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People and places charmed by the beauty of Sakura

Samurai and Sakura
Tsuruga-jo Castle (Aizuwakamatsu, Fukushima)

The beauty of sakura is only for a fleeting moment. That beauty quickly withers away, and the blossoms flutter gracefully down from above to scatter on the ground below. This “gracefulness” is also one reason why Japanese are so moved by sakura.

Aizu-Wakamatsu is a historical castle town known as “the place where the last of the samurai stood their ground.” At Tsuruga-jo Castle in 1868 the final battle between the Tokugawa Shogunate’s army and the Meiji Restoration government forces was fought. This fight proved to be a major turning point in Japanese history. Aizu’s samurai fought gallantly, but they were unable to the equal the strength of the Meiji government’s forces. The time of the samurai came to an end. Tsuruga-jo Castle has been restored to look as it did many years ago, and became one of the most well known spots to view sakura in the Tohoku region. The “graceful fall of the sakura” is a part of the spirit of bushido (the way of the warrior). Japanese warriors, or bushi, regarded living one’s life like the fleeting sakura was the most beautiful.

On the grounds of the Tsuruga-jo Castle, the warriors lived their lives just like sakura as they fell gracefully one by one. Sakura at the Tsuruga-jo Castle offer such splendour as the rare “red tiled-roof” made of sakura that can be enjoyed during the afternoons, and the magical yozakura (nighttime cherry blossoms). As you find yourself surrounded by the beauty of sakura, try to imagine the feelings of the samurai.

Hours: Open throughout the year (Castle tower: 8:30am - 5pm/last entry 4:30pm)
Admission: Free (Castle tower: 410yen/Adults, 150yen/Junior High & Elementary School Students)
Access: 15min from Aizu-Wakamatsu Station (JR Banetsu West Line) by bus.
Address: 1-1 Ote-machi, Aizuwakamatsu-shi, Fukushima
URL: https://aizuwakamatsu.mylocal.jp/en_US/trip/spot-list/-/spotdetail/spotinfo/1000000003/3999496

The Hanami Onsen
Higashiyama Onsen Mukaitaki
(Aizuwakamastu, Fukushima)

On the outskirts of the town of Aizuwakamatsu lies the hot springs of the Higashiyama Onsen village. These historically famous hot springs date back to the 8th century. During the Edo Period the village was lively with the warriors of the Aizu clan. With its elegant red tiled-roof Japanese-styled inns, even now traces of the area’s past are still alive and well. Built during the 6th year of the Meiji Period, the Mukaitaki Inn has a long history. It has even been recognised by the Japanese government for national historic and cultural significance due to the breathtaking view of sakura that can be enjoyed from its elaborately designed wooden Japanese-style guest rooms. The inn’s inclined courtyard with its gorgeous blooming sakura trees sits on the face of the mountain slope that the inn was built on The inn’s creative U-shaped design allows for the building and the garden to be enjoyed from many angles. When you walk along the corridors viewing the sakura you feel as if you have been magically carried away from the real world.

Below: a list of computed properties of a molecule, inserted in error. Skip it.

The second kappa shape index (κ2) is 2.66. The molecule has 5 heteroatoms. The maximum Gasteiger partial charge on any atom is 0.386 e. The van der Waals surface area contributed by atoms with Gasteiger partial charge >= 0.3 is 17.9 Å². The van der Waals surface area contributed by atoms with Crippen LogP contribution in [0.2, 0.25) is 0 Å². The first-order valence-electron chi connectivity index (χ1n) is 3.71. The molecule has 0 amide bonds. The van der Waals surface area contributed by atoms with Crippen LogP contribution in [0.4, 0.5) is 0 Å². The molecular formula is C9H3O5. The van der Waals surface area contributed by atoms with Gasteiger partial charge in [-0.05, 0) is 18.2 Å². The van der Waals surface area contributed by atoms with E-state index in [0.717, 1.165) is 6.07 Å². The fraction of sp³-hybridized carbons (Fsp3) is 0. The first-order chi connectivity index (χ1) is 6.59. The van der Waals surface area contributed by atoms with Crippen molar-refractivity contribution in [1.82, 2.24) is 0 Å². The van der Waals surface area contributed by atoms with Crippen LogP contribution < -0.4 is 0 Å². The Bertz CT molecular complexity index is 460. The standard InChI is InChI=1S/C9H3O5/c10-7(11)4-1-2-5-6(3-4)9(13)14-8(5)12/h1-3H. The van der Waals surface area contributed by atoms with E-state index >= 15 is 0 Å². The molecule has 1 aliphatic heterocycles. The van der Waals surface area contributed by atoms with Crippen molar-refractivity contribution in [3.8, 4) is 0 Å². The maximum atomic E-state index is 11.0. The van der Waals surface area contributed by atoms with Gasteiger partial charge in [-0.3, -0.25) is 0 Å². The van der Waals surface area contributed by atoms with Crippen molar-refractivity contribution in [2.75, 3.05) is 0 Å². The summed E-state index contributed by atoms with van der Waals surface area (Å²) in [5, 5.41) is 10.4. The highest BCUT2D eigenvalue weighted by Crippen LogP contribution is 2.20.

Access: 20min from Aizu-Wakamatsu Station (JR Banetsu West Line) by bus
Address: 200 Kawamukai, Higashiyama-machi, Aizuwakamatsu-shi, Fukushima
URL: http://www.mukaitaki.jp/

Magnificent Rock-breaking Cherry Tree
(Morioka, Iwate)

Picture an Edohiganzakura sakura tree in full bloom growing out of the cracks of a 420-ton gigantic rock you'll have some idea of the this amazing sight is called “rock-breaking sakura.” The 360-year-old sakura is located at the site of Morioka District Court, which used to be the garden of the Kita family, one of the three families that ruled the Nanbu clan in the Edo period (around 1700s). Without the help of heavy machinery, it remains a mystery as to how people moved the 420-ton rock in the past.

Rumors has it that a flash of lightning hit the rock one day, creating a crack. A bird flew by, dropping sakura bud it was eating into the crack and the rest is history. Since Japanese people believe that lightning strikes are a sign of God's presence sakura is also a symbol of holiness and possibly because of this, never lost its life to a fire. Thanks to the care of gardeners, the sakura tree is now as healthy as ever and into petals of white and pink every spring.

The “rock breaking sakura tree” is a harmony of hardness and softness. The crack where the sakura tree grows spreads 0.08 mm each year, showing its vitality and energy. Though the sakura tree may seem fragile, it certainly is strong enough to break a stone.

Access: 5min from Morioka Station (JR Tohoku Shinkansen) by bus to Chuodori Ichome stop
Address: 9-1 Uchimaru, Morioka-shi, Iwate
URL: http://www.japan-iwate.info/app/location_detail.php?lid=121


60 minutes from Tohoku Shinkansen Morioka Station to Appi-Kogen Station, 1 hour 10 minutes from Tohoku Shinkansen Morioka Station to the top of Hachimantai by bus

Aizu / Kitakata / Bandai / Ouchi-juku:
65 minutes from Tohoku Shinkansen Koriyama Station to Aizu-Wakamatsu Station by Local Line

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